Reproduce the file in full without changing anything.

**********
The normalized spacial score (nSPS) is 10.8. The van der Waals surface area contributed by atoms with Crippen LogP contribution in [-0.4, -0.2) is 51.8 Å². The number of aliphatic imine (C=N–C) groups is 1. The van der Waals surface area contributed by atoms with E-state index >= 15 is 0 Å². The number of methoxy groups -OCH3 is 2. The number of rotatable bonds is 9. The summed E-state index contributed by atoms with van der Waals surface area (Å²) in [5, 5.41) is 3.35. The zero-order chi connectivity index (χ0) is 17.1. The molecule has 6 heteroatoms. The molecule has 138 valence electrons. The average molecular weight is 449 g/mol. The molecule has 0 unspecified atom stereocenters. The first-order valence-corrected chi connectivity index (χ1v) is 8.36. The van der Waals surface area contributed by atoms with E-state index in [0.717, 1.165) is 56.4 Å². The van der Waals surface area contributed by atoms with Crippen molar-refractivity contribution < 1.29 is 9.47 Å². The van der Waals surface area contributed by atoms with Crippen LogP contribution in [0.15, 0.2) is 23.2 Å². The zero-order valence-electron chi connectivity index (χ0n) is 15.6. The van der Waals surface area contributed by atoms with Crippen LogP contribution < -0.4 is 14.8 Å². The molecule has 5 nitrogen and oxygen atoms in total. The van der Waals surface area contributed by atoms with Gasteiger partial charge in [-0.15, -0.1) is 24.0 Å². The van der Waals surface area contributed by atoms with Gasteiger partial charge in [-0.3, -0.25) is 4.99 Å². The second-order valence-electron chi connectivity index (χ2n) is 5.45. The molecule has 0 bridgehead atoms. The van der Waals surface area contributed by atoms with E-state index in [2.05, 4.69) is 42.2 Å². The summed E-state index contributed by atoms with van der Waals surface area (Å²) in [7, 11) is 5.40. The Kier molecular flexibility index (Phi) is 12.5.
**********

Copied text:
The normalized spacial score (nSPS) is 10.8. The van der Waals surface area contributed by atoms with Crippen LogP contribution in [-0.4, -0.2) is 51.8 Å². The number of aliphatic imine (C=N–C) groups is 1. The van der Waals surface area contributed by atoms with E-state index >= 15 is 0 Å². The number of methoxy groups -OCH3 is 2. The number of rotatable bonds is 9. The summed E-state index contributed by atoms with van der Waals surface area (Å²) in [5, 5.41) is 3.35. The zero-order chi connectivity index (χ0) is 17.1. The molecule has 6 heteroatoms. The molecule has 138 valence electrons. The average molecular weight is 449 g/mol. The molecule has 0 unspecified atom stereocenters. The first-order valence-corrected chi connectivity index (χ1v) is 8.36. The van der Waals surface area contributed by atoms with E-state index in [0.717, 1.165) is 56.4 Å². The van der Waals surface area contributed by atoms with Crippen molar-refractivity contribution < 1.29 is 9.47 Å². The van der Waals surface area contributed by atoms with Crippen LogP contribution in [0.15, 0.2) is 23.2 Å². The zero-order valence-electron chi connectivity index (χ0n) is 15.6. The van der Waals surface area contributed by atoms with Crippen LogP contribution < -0.4 is 14.8 Å². The molecule has 5 nitrogen and oxygen atoms in total. The van der Waals surface area contributed by atoms with Gasteiger partial charge in [-0.15, -0.1) is 24.0 Å². The van der Waals surface area contributed by atoms with Gasteiger partial charge in [-0.3, -0.25) is 4.99 Å². The second-order valence-electron chi connectivity index (χ2n) is 5.45. The molecule has 0 bridgehead atoms. The van der Waals surface area contributed by atoms with E-state index in [2.05, 4.69) is 42.2 Å². The summed E-state index contributed by atoms with van der Waals surface area (Å²) in [7, 11) is 5.40. The Kier molecular flexibility index (Phi) is 12.5.